The openly evangelizing character of his statement perhaps reflects the views of someone who is somewhat new to such religious dedication, which is all the more wearing for the audience. Previously he took Boris Johnson's line, describing his religious faith as "a bit like the reception for Magic FM in the Chilterns: It sort of comes and goes" (incidentally, I would argue, this is probably a more apposite description of how the majority of Britons feel about their faith).

Or perhaps, more likely, his views express those of a man keen to reach out to some of his grass-root supporters whom he upset with the legalisation of gay marriage. They certainly cannot be said to reach out to the British populace as a whole; with some serendipitous timing, the results of a WIN/Gallup International poll just released, show that British citizens are amongst the most sceptical in the world about religion.

Another striking thing about Mr Cameron's statement, is his pernicious manoeuvre to hand over responsibility for welfare and public services to one section of society (who he deems, for some un-argued reason, the best for that job) whilst at the same time imbuing that section of society with a moral righteousness.

What Mr Cameron is promoting through his ideal of the newly-aggrandised "Big Society" (along with Mr Cameron himself, it's now got a co-author apparently: "Jesus Christ, our saviour"!) is a divisive and unequal tendering out of services (such as those for homeless people, youth groups, women's centres, advice centres, and health initiatives), to independent faith-based bodies. One example of what it can only be assumed Mr Cameron would favour, is the Catholic Children's Society (which requires its counsellors to "uphold and promote the Catholic ethos of the agency") being awarded an £89,000 contract to provide advice to schoolchildren on matters including contraception and pregnancies by Richmond Council a few years ago.

Of course, the public good of education has been tendered out to religious bodies for a long time now, and it serves as an example of how, institutionalised sectarianism that divides children on the contextually-arbitrary grounds of their parents' religious beliefs, can harmfully impact social cohesion within our society.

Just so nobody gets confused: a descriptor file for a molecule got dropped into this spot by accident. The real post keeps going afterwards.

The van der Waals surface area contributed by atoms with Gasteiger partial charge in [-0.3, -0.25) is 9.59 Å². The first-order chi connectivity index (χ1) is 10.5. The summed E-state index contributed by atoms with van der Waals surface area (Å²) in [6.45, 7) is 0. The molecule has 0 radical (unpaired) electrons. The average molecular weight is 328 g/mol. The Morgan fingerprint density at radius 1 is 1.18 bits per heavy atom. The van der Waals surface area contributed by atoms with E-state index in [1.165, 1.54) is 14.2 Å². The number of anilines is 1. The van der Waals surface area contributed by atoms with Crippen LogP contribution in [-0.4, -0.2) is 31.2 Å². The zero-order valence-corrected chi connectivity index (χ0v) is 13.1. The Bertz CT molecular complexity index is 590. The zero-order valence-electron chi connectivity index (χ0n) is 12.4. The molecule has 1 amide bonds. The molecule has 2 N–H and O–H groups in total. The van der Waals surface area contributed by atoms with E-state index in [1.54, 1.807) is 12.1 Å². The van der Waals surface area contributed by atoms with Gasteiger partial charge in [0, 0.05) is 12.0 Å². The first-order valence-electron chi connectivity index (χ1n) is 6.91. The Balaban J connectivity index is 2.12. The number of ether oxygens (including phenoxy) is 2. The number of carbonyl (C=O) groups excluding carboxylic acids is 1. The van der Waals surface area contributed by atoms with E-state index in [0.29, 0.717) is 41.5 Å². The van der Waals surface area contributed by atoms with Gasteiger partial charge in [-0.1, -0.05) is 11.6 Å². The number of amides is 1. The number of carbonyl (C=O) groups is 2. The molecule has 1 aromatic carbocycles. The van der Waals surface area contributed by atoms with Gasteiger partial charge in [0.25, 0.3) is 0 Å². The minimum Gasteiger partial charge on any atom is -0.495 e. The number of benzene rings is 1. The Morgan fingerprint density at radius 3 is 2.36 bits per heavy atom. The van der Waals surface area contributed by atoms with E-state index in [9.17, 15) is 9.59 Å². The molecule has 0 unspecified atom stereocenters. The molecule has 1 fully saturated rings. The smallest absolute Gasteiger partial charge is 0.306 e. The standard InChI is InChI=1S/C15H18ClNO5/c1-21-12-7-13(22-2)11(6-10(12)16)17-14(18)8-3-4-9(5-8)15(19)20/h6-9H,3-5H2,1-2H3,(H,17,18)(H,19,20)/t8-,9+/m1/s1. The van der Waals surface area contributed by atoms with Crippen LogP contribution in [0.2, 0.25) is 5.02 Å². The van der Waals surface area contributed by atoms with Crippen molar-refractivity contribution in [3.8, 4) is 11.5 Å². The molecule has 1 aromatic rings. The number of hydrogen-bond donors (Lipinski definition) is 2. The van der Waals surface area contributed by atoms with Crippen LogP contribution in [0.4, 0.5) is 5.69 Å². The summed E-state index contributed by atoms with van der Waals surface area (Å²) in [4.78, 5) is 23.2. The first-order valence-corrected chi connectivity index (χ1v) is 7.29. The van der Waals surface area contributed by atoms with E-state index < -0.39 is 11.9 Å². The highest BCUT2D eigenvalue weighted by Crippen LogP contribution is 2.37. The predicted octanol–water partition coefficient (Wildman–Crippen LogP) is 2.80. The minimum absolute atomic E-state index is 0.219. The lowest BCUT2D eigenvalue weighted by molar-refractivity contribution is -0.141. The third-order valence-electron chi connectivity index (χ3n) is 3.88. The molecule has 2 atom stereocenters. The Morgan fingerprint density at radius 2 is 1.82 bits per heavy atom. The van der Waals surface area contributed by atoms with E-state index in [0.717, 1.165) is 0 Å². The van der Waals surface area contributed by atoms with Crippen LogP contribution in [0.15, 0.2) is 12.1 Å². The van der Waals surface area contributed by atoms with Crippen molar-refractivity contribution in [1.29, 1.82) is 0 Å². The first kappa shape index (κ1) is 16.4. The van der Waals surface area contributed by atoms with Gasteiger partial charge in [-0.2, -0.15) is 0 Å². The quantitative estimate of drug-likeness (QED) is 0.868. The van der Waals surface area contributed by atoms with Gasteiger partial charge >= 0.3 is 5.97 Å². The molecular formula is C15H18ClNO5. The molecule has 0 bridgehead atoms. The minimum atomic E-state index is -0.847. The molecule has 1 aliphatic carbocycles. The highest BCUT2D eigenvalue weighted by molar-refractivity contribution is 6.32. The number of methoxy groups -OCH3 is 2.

Along with expanding the role of faith-based organisations in the UK, Mr Cameron observed that Christians are the most persecuted religious group in the world. Whilst there is good evidence that this may the case, it seems a little vulgar to imply that a concern for Christians should come from the UK, because "we are a Christian country" (whatever that even means?). Instead, Mr Cameron should be highlighting the desperate plight of all religious and non-religious minorities around the world.

On this issue, Mr Cameron's words wouldn't be quite so unconvincing if he and his government were doing more to combat persecution against Christians and those of other beliefs abroad. For example, the UK has thus far used none of the influence it has with Pakistan (considered one of the most hostile nations for religious minorities in the world) to ask that it might reconsider some of its more unsavoury policies against Christians and its Ahmadi community. Quite the contrary, amidst Cameron's naïve talk of the blanket benefits of aid spending by the UK, it has just increased its aid to Pakistan by £180 million.

Some will argue that Mr Cameron's comments are natural at Easter time, and that to take issue with them is to overreact, but his comments are far more invidious than such a presentation would suppose. His collection of Easter addresses represents an explicit classification of Britain as Christian, inevitably to the exclusion of the many citizens who do not identify that way, and as such are divisive and improper coming from the Prime Minister. His comments also lack nuance, or an adequate understanding of the importance, for unity and justice, of people being identified as rights-bearing citizens first and foremost, with democratic autonomy and equality, regardless of which faith they happen to have, or not have.

Tags: Big Society, Church & State, Church of England, David Cameron